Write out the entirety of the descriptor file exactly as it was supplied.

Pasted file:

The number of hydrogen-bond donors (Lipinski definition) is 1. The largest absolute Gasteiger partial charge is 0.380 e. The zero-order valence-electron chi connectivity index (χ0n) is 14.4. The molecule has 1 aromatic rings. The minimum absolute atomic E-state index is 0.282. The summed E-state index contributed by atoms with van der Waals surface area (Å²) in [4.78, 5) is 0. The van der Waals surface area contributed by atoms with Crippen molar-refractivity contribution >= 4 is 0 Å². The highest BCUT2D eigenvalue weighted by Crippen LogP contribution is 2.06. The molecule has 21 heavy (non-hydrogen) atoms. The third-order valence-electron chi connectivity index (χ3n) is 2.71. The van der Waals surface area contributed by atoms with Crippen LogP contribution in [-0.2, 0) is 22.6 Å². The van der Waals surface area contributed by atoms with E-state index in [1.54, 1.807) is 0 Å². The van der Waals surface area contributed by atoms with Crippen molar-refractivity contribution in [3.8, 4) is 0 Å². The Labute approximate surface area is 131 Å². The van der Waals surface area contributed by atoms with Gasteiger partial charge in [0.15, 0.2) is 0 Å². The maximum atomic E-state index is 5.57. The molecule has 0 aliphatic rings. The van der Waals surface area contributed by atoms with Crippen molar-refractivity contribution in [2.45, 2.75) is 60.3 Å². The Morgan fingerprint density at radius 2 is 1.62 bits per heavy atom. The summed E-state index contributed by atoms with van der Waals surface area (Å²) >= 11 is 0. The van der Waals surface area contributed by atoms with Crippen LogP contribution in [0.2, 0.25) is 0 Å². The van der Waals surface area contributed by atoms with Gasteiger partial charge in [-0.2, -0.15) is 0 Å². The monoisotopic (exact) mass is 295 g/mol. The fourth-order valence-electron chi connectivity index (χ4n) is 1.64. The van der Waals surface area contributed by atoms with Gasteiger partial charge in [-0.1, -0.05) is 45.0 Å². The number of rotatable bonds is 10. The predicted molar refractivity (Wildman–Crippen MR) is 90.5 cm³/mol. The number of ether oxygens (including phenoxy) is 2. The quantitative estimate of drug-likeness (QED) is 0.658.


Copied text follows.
The number of hydrogen-bond donors (Lipinski definition) is 1. The largest absolute Gasteiger partial charge is 0.380 e. The zero-order valence-electron chi connectivity index (χ0n) is 14.4. The molecule has 1 aromatic rings. The minimum absolute atomic E-state index is 0.282. The summed E-state index contributed by atoms with van der Waals surface area (Å²) in [4.78, 5) is 0. The van der Waals surface area contributed by atoms with Crippen molar-refractivity contribution >= 4 is 0 Å². The highest BCUT2D eigenvalue weighted by Crippen LogP contribution is 2.06. The molecule has 21 heavy (non-hydrogen) atoms. The third-order valence-electron chi connectivity index (χ3n) is 2.71. The van der Waals surface area contributed by atoms with Crippen LogP contribution in [-0.2, 0) is 22.6 Å². The van der Waals surface area contributed by atoms with E-state index in [1.54, 1.807) is 0 Å². The van der Waals surface area contributed by atoms with Crippen molar-refractivity contribution in [3.8, 4) is 0 Å². The Labute approximate surface area is 131 Å². The van der Waals surface area contributed by atoms with Gasteiger partial charge in [0.15, 0.2) is 0 Å². The maximum atomic E-state index is 5.57. The molecule has 0 aliphatic rings. The van der Waals surface area contributed by atoms with Crippen molar-refractivity contribution in [2.45, 2.75) is 60.3 Å². The Morgan fingerprint density at radius 2 is 1.62 bits per heavy atom. The summed E-state index contributed by atoms with van der Waals surface area (Å²) >= 11 is 0. The van der Waals surface area contributed by atoms with Crippen LogP contribution in [0.2, 0.25) is 0 Å². The van der Waals surface area contributed by atoms with Gasteiger partial charge in [-0.2, -0.15) is 0 Å². The monoisotopic (exact) mass is 295 g/mol. The fourth-order valence-electron chi connectivity index (χ4n) is 1.64. The van der Waals surface area contributed by atoms with Gasteiger partial charge in [-0.1, -0.05) is 45.0 Å². The number of rotatable bonds is 10. The predicted molar refractivity (Wildman–Crippen MR) is 90.5 cm³/mol. The number of ether oxygens (including phenoxy) is 2. The quantitative estimate of drug-likeness (QED) is 0.658.